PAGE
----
Fantasy role playing is great and all, but after a while it can grow monotonous. This was apparently what Connelley and Freeman were thinking when they made Rescue at Rigel in between the third and fourth DunjonQuest. The first game in a new science-fiction offshoot to their popular series, Rigel was introduced under the label StarQuest. (Incidentally, Space Crusade, the Warhammer 40,000 equivalent to Milton Bradley’s Hero Quest, was also called Star Quest in some regions.)
Based on the same game system (on the TRS-80, there’s no telling apart the game from DunjonQuest by the graphics alone), StarQuest ties in with yet another Automated Simulations franchise, as it takes place in the same universe as their early Orion games. The hero is Sudden Smith, who already served as the protagonist in the flavor material to those two strategic war games. Sudden himself is of course a nod towards classic space heroes like Flash Gordon and Buck Rogers, which the game is officially dedicated to, next to dozens of other SF characters, from Lazarus Long to Han Solo.
In this game he is not yet a space fleet admiral, but sent as an operative to rescue 10 human prisoners who have been captured by an ant-like alien race called the Tollah (in another Warhammer parallelism, it just takes the main enemies of Temple of Apshai into space), after a renegade leader of them defected to the Stellar Union. Sudden Smith has only one hour left to find them and prevent the horrible experiments that they are about to endure.
The alien base hidden in an asteroid orbiting the planet Rigel consists of six floors with approximately 60 rooms. While movement is mostly the same as in DunjonQuest, getting around inside of the station is a bit more difficult. There are two lifts, each of which either goes only down or only up. But not all floors can be accessed by them – large portions of the space station are only connected with teleporter fields. Those unfortunately look exactly like doors, only after going through they reveal their true nature. Add the fact that many floors use almost the same layout, and you know you’re in for a cartographer’s job, or else you’ll get hopelessly lost. But be sure to use a pencil to note down those prisoner locations, for they change with each new game. The room descriptions are back, but here each room refers to a type like “lab”, “dropshaft” or “sanctum”, with an explanation as towards their general purpose on the station or in Tollah culture, rather than individual observations.
The special commands have of course been adapted for the new setting, especially combat is much more focused on ranged attacks. You have your standard laser gun, which, other than the bow in the fantasy counterpart, doesn’t need a straight line to hit enemies. For tougher enemies, there is also a special blaster gun that can be set between 9 charge levels. In case of an ammunition shortage, Sudden Smith can also attack with what looks like a flying Karate kick, but it is clearly of secondary nature here, as many foes attack from a distance themselves.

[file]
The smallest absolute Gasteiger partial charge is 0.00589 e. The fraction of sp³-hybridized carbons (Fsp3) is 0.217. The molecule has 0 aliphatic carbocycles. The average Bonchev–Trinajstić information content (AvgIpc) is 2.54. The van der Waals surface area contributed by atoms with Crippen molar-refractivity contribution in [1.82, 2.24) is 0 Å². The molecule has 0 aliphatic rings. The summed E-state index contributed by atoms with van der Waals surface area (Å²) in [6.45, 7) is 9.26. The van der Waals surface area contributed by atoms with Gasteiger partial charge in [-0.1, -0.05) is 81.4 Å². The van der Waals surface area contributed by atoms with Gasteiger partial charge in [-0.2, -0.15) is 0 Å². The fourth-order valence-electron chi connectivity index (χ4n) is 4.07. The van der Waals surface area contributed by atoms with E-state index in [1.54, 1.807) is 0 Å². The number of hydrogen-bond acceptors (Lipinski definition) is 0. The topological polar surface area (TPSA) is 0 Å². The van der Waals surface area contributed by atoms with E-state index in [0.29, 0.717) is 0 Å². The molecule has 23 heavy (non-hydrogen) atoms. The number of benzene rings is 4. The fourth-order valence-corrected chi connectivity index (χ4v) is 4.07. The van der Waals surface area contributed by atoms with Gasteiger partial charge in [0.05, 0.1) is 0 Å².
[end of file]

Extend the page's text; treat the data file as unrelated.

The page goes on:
Upon finding each of the hostages, Smith has to beam them out of the complex with his transporter, which also serves as his only way out after he accomplishes his mission. The device, however, uses the same energy units as his laser gun, and if he doesn’t take care, he might find himself stuck on the station until the very end (which is after 1 hour in real time or whenever he dies). Also dependent on this energy is a shield, which of course protects from laser damage.
The most interesting of agent Smith’s gadgets is the AMBLE (short for “accelerated movement through bio-electronic enhancement”) system, which works like steroids do in so many other games. Whith the AMBLE system activated, the player gets two moves in each round, also dealing more damage with melee attacks. The AMBLE system doesn’t draw from energy reserves, but it causes rapid fatigue, so careless space adventurers can quickly find themselves immobile between an alien’s mandibles.
The versions for the TRS-80, PET and Apple II are uniform with their DunjonQuest counterparts for these systems. On the Atari platforms Rescue of Rigel uses the same engine variant as Datestones of Ryn, with the 90-degrees rotated main character. On the VIC-20 the game uses a weird aspect ratio for the graphics, wich makes them look warped, with a tiny main character that seems almost comical. On the other hand it scores with musical cues and more versatile sound effects than any other version. Despite a weird color palette, the IBM-PC version is the winner in the graphics department, thanks to huge, well defined alien sprites. It has to be throttled way down on modern machines, of course, even in DOSBox.
With the forgoing of character stat development and concentration on one single quest, Rescue at Rigel is close to MicroQuest standard, although it is significantly bigger than Morloc’s Tower, thus filling in kind of an in-between space like Sorcerer of Siva, luckily without the more frustrating elements of that game. The task of course is once again very simple, and also a bit on the easy side, despite the three difficulty levels to chose from. In best DunjonQuest tradition, the display of your score in the end has to suffice as a reward, further nourishing the hybrid board/arcade game spirit.